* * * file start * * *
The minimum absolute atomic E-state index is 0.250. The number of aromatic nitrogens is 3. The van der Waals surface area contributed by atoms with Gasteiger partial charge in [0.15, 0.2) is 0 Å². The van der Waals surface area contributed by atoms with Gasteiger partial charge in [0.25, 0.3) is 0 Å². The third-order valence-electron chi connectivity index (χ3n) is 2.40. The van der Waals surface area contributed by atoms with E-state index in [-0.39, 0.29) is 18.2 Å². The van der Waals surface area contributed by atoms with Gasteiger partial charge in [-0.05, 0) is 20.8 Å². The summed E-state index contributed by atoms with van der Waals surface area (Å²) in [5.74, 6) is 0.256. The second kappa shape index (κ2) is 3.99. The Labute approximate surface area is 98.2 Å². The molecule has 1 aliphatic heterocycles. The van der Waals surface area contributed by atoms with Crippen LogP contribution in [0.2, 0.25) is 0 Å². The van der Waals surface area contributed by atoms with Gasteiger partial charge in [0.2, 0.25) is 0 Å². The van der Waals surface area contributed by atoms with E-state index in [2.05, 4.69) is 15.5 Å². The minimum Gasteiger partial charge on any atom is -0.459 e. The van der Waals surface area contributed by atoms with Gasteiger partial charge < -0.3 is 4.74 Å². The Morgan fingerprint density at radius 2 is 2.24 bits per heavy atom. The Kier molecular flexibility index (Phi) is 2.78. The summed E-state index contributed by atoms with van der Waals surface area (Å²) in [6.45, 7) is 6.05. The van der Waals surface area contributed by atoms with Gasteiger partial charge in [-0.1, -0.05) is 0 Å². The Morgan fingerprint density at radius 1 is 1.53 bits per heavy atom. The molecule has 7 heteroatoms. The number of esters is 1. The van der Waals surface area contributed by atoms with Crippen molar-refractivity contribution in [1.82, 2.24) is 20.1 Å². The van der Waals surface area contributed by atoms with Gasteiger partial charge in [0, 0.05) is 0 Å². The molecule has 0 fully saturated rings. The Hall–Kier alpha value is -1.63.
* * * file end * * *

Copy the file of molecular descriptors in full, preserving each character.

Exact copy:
The minimum absolute atomic E-state index is 0.250. The number of aromatic nitrogens is 3. The van der Waals surface area contributed by atoms with Gasteiger partial charge in [0.15, 0.2) is 0 Å². The van der Waals surface area contributed by atoms with Gasteiger partial charge in [0.25, 0.3) is 0 Å². The third-order valence-electron chi connectivity index (χ3n) is 2.40. The van der Waals surface area contributed by atoms with E-state index in [-0.39, 0.29) is 18.2 Å². The van der Waals surface area contributed by atoms with Gasteiger partial charge in [-0.05, 0) is 20.8 Å². The summed E-state index contributed by atoms with van der Waals surface area (Å²) in [5.74, 6) is 0.256. The second kappa shape index (κ2) is 3.99. The Labute approximate surface area is 98.2 Å². The molecule has 1 aliphatic heterocycles. The van der Waals surface area contributed by atoms with Crippen LogP contribution in [0.2, 0.25) is 0 Å². The van der Waals surface area contributed by atoms with Gasteiger partial charge in [0.2, 0.25) is 0 Å². The van der Waals surface area contributed by atoms with E-state index in [2.05, 4.69) is 15.5 Å². The minimum Gasteiger partial charge on any atom is -0.459 e. The van der Waals surface area contributed by atoms with Gasteiger partial charge < -0.3 is 4.74 Å². The Morgan fingerprint density at radius 2 is 2.24 bits per heavy atom. The Kier molecular flexibility index (Phi) is 2.78. The summed E-state index contributed by atoms with van der Waals surface area (Å²) in [6.45, 7) is 6.05. The van der Waals surface area contributed by atoms with Gasteiger partial charge in [-0.1, -0.05) is 0 Å². The Morgan fingerprint density at radius 1 is 1.53 bits per heavy atom. The molecule has 7 heteroatoms. The number of esters is 1. The van der Waals surface area contributed by atoms with Crippen molar-refractivity contribution in [1.82, 2.24) is 20.1 Å². The van der Waals surface area contributed by atoms with Gasteiger partial charge in [0, 0.05) is 0 Å². The molecule has 0 fully saturated rings. The Hall–Kier alpha value is -1.63.